Local authorities in the capital are calling for private capital to invest in more parks for children in new urban areas.
Among them, an entertainment area in Nghia Do with total investment of over 5 billion VND (240,000 USD) has been built in an attempt to solve the problem.
Nghia Do Park attracts residents from Cau Giay and surrounding districts to its eight hectares of modern facilities.
Children can play with modern equipment which was donated and installed by Japanese experts.
"My three-year-old daughter likes playing on the ground a lot so I take her there every weekend," said Nguyen Thu Phuong, a resident living near the park, adding that the equipment is safe for kids to play with.
Construction of a playground in Cau Giay Park was finished at the beginning of this month with funding from 13 local enterprises and 30 individuals of over 8 billion VND (385,000 USD).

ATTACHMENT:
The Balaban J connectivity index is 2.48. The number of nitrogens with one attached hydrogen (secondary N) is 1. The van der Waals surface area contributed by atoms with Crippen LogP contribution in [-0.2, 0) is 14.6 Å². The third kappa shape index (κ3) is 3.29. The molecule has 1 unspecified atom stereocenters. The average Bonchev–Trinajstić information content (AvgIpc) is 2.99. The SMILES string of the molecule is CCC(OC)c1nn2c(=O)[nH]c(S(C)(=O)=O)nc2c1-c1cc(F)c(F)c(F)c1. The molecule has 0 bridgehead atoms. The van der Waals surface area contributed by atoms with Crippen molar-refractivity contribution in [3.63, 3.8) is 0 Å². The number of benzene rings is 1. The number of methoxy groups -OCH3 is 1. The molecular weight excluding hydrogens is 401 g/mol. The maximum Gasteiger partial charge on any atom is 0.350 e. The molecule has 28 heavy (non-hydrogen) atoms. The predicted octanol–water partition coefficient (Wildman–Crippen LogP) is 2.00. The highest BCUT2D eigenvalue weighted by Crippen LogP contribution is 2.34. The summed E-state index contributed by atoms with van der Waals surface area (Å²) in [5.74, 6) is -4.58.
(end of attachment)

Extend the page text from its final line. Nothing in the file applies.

There is no entrance fee for the facility, and the park is attracting huge numbers of visitors, especially children.
Visitors reached up to 3,000 at the weekend, according to Nguyen The Toan, standing deputy secretary of the district party committee.
The district also planned to install at least one mini public playground in each ward using social funds by 2015, Toan said.
"Local enterprises will be encouraged to reserve a small part of their land budget for the construction of playgrounds," he said.
With no funds available to build playgrounds, district authorities would ask for support from local businesses, Toan added.
More parks are springing up around the city, but they are still not enough to cater for the capital's children.
Nguyen Chi Thanh, a resident in an apartment building on Hoang Hoa Tham Street , said that he seldom takes his kids to the park because it is far away and he does not have the time.
"Many families who live here are willing to contribute money for the construction of a playground", Thanh said.
With support from both businesses and residents, hopefully more entertainment areas will be built to give children proper recreation areas to play in rather than on the streets or in internet cafes, especially during the summer, Toan said.